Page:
While summer means pools, vacation, and tanning for most, it can also mean overheating and dehydration for others. Summer can be a dangerous season for all ages, but it can be especially dangerous, even fatal, for the elderly. One of the most common, yet deadly, concerns for seniors can be attributed to dehydration. Dehydration is the result of insufficient liquid in the body for proper functioning. Dehydration is a larger concern in the summer due to hot temperatures, which consequently leads to more sweating. If an adequate amount of water is not consumed to balance the water lost in perspiration, dehydration can set in.
In seniors, dehydration is much more common than younger people. The older you are, the less fluid that is contained in the body. Elder people have as much as 10% less liquid than that of a healthy adult. There are several symptoms and side-effects of dehydration that can be taken into consideration if you suspect it in an older family member or friend. Signs of dehydration include, but are not limited to: confusion, weakness, constipation, dizziness, fever, increased heart rate, weight loss, less urine, and disorientation. In more severe and progressed cases, one may experience sunken eyes, severe diarrhea, severe fever, and fainting spells. The sooner you suspect dehydration, the better. If these symptoms are visible and you suspect dehydration, it would probably be in your best interest to consult a doctor or other qualified physician. The sooner dehydration has been brought to one’s attention, the easier it is to manage and cure. If dehydration is permitted to progress in an older patient, there is a much higher chance of further medical complications including kidney failure, electrolyte imbalances, heart diseases, shock, coma, and even death.
Fortunately, dehydration is a preventable sickness that no one should fall to if the correct measures are taken. Be sure to drink plenty of water and other nutritious drinks that are high in electrolytes, sodium, and potassium. Even consuming foods that are high potassium are encouraged to be eaten, as these provide extra electrolytes for the body. In the summer, when dehydration becomes more of a concern, it is recommended to increase the amount of fluid intake even more. While the heat and sun can help lead to dehydration, it is also your own personal responsibility to make sure you and/or the people the around you maintaining healthy levels of liquid intake.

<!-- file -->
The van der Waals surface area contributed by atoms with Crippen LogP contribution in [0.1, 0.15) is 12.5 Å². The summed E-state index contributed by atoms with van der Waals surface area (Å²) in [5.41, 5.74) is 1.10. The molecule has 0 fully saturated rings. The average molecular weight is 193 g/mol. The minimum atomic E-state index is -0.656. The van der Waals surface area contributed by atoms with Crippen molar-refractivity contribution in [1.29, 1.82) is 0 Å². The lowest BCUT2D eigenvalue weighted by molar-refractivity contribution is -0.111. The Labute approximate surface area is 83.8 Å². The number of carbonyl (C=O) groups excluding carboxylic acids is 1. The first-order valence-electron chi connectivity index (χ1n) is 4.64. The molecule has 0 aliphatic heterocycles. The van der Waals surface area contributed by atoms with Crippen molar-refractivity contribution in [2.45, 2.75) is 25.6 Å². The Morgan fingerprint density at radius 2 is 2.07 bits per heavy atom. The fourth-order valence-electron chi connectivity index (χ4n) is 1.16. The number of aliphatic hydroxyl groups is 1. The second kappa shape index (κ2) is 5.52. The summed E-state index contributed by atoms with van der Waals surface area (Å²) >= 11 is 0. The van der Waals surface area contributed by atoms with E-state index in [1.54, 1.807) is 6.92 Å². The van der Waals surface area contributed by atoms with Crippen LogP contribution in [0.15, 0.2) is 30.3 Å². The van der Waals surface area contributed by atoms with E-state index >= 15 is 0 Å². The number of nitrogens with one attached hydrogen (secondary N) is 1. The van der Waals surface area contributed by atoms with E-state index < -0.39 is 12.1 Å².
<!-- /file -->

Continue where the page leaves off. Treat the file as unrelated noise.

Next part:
As your parents, friends, or other family grow older, it is a great idea to consider hiring home care or other professional help. If nursing homes are out of the question, it is certainly a good idea to find someone that can check on a loved older person daily. You yourself can provide daily checkups and visits to the household. If this is not an available option, there are definitely other people to turn. Professional home care is a service that is certainly on the rise now that more and more people from the “Baby Boomers” era are growing old and handicapped. While you may not need to hire someone for constant care, checkups are certainly a great idea and can help prevent accidents and other ailments, like dehydration. In order to prevent dehydration, have someone stop by daily to record weight and fluid intake. Daily monitoring can detect miscues in weight and BMI, which can lead to earlier detection of dehydration. Give the person providing the home care a schedule of fluid intakes at a given time interval. Dehydration is a preventable sickness, and should never have to threaten the lives of family, friends, and other elderly people